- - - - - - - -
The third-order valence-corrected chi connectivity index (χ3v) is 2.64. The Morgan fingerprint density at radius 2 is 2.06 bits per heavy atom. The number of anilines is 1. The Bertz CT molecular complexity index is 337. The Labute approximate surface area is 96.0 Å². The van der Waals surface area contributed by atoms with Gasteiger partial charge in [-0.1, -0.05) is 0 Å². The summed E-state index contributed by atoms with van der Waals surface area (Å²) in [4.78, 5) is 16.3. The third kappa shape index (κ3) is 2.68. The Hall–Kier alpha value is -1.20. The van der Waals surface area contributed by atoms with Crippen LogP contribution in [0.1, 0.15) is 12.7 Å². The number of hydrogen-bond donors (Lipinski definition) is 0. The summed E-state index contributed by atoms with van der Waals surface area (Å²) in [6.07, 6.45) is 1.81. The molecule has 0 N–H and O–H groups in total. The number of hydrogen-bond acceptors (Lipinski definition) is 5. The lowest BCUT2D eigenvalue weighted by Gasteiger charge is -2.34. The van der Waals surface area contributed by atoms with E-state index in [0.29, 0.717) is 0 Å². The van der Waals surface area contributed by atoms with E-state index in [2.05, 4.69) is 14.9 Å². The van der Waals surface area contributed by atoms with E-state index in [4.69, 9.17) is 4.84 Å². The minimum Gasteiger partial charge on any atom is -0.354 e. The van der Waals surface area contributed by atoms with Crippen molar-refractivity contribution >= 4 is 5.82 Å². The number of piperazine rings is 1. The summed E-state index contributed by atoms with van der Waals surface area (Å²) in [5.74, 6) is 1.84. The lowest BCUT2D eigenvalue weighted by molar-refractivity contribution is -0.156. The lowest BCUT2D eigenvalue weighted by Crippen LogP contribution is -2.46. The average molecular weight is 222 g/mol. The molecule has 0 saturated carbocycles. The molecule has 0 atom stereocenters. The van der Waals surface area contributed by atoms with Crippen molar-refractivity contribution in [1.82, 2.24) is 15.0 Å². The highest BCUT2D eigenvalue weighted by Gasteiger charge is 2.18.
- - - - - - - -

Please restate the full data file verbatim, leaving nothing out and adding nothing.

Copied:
The third-order valence-corrected chi connectivity index (χ3v) is 2.64. The Morgan fingerprint density at radius 2 is 2.06 bits per heavy atom. The number of anilines is 1. The Bertz CT molecular complexity index is 337. The Labute approximate surface area is 96.0 Å². The van der Waals surface area contributed by atoms with Gasteiger partial charge in [-0.1, -0.05) is 0 Å². The summed E-state index contributed by atoms with van der Waals surface area (Å²) in [4.78, 5) is 16.3. The third kappa shape index (κ3) is 2.68. The Hall–Kier alpha value is -1.20. The van der Waals surface area contributed by atoms with Crippen LogP contribution in [0.1, 0.15) is 12.7 Å². The number of hydrogen-bond donors (Lipinski definition) is 0. The summed E-state index contributed by atoms with van der Waals surface area (Å²) in [6.07, 6.45) is 1.81. The molecule has 0 N–H and O–H groups in total. The number of hydrogen-bond acceptors (Lipinski definition) is 5. The lowest BCUT2D eigenvalue weighted by Gasteiger charge is -2.34. The van der Waals surface area contributed by atoms with E-state index in [0.29, 0.717) is 0 Å². The van der Waals surface area contributed by atoms with E-state index in [2.05, 4.69) is 14.9 Å². The van der Waals surface area contributed by atoms with E-state index in [4.69, 9.17) is 4.84 Å². The minimum Gasteiger partial charge on any atom is -0.354 e. The van der Waals surface area contributed by atoms with Crippen molar-refractivity contribution >= 4 is 5.82 Å². The number of piperazine rings is 1. The summed E-state index contributed by atoms with van der Waals surface area (Å²) in [5.74, 6) is 1.84. The lowest BCUT2D eigenvalue weighted by molar-refractivity contribution is -0.156. The lowest BCUT2D eigenvalue weighted by Crippen LogP contribution is -2.46. The average molecular weight is 222 g/mol. The molecule has 0 saturated carbocycles. The molecule has 0 atom stereocenters. The van der Waals surface area contributed by atoms with Crippen molar-refractivity contribution in [1.82, 2.24) is 15.0 Å². The highest BCUT2D eigenvalue weighted by Gasteiger charge is 2.18.